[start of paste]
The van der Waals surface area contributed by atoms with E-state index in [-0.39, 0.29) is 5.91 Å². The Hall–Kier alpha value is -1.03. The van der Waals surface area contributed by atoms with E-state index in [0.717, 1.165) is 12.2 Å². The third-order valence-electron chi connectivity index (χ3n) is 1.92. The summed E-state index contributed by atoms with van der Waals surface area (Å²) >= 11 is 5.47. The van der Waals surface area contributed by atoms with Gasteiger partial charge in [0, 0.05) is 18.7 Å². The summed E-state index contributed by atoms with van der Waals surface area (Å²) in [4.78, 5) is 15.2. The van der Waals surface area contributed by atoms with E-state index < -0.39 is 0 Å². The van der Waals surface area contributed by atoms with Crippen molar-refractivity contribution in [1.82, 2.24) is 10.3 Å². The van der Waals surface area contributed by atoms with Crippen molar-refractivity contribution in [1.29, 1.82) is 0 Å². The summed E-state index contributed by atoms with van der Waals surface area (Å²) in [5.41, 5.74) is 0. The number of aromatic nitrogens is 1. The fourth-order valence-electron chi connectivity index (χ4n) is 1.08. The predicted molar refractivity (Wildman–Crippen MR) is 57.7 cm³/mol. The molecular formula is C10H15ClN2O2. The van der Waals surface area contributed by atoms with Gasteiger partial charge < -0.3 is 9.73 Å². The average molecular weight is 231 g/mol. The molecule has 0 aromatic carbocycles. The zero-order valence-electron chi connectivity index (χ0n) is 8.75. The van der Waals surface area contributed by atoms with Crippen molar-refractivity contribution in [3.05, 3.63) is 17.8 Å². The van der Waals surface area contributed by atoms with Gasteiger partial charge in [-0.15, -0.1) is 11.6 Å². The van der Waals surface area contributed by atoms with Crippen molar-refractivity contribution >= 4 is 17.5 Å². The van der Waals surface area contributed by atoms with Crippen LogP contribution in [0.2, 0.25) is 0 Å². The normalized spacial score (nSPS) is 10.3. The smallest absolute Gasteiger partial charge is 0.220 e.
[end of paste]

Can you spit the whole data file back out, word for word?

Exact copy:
The van der Waals surface area contributed by atoms with E-state index in [-0.39, 0.29) is 5.91 Å². The Hall–Kier alpha value is -1.03. The van der Waals surface area contributed by atoms with E-state index in [0.717, 1.165) is 12.2 Å². The third-order valence-electron chi connectivity index (χ3n) is 1.92. The summed E-state index contributed by atoms with van der Waals surface area (Å²) >= 11 is 5.47. The van der Waals surface area contributed by atoms with Gasteiger partial charge in [0, 0.05) is 18.7 Å². The summed E-state index contributed by atoms with van der Waals surface area (Å²) in [4.78, 5) is 15.2. The van der Waals surface area contributed by atoms with E-state index < -0.39 is 0 Å². The van der Waals surface area contributed by atoms with Crippen molar-refractivity contribution in [1.82, 2.24) is 10.3 Å². The van der Waals surface area contributed by atoms with Crippen molar-refractivity contribution in [1.29, 1.82) is 0 Å². The summed E-state index contributed by atoms with van der Waals surface area (Å²) in [5.41, 5.74) is 0. The number of aromatic nitrogens is 1. The fourth-order valence-electron chi connectivity index (χ4n) is 1.08. The predicted molar refractivity (Wildman–Crippen MR) is 57.7 cm³/mol. The molecular formula is C10H15ClN2O2. The van der Waals surface area contributed by atoms with Gasteiger partial charge < -0.3 is 9.73 Å². The average molecular weight is 231 g/mol. The molecule has 0 aromatic carbocycles. The zero-order valence-electron chi connectivity index (χ0n) is 8.75. The van der Waals surface area contributed by atoms with Crippen molar-refractivity contribution in [3.05, 3.63) is 17.8 Å². The van der Waals surface area contributed by atoms with Gasteiger partial charge in [-0.15, -0.1) is 11.6 Å². The van der Waals surface area contributed by atoms with Crippen molar-refractivity contribution >= 4 is 17.5 Å². The van der Waals surface area contributed by atoms with Crippen LogP contribution in [0.2, 0.25) is 0 Å². The normalized spacial score (nSPS) is 10.3. The smallest absolute Gasteiger partial charge is 0.220 e.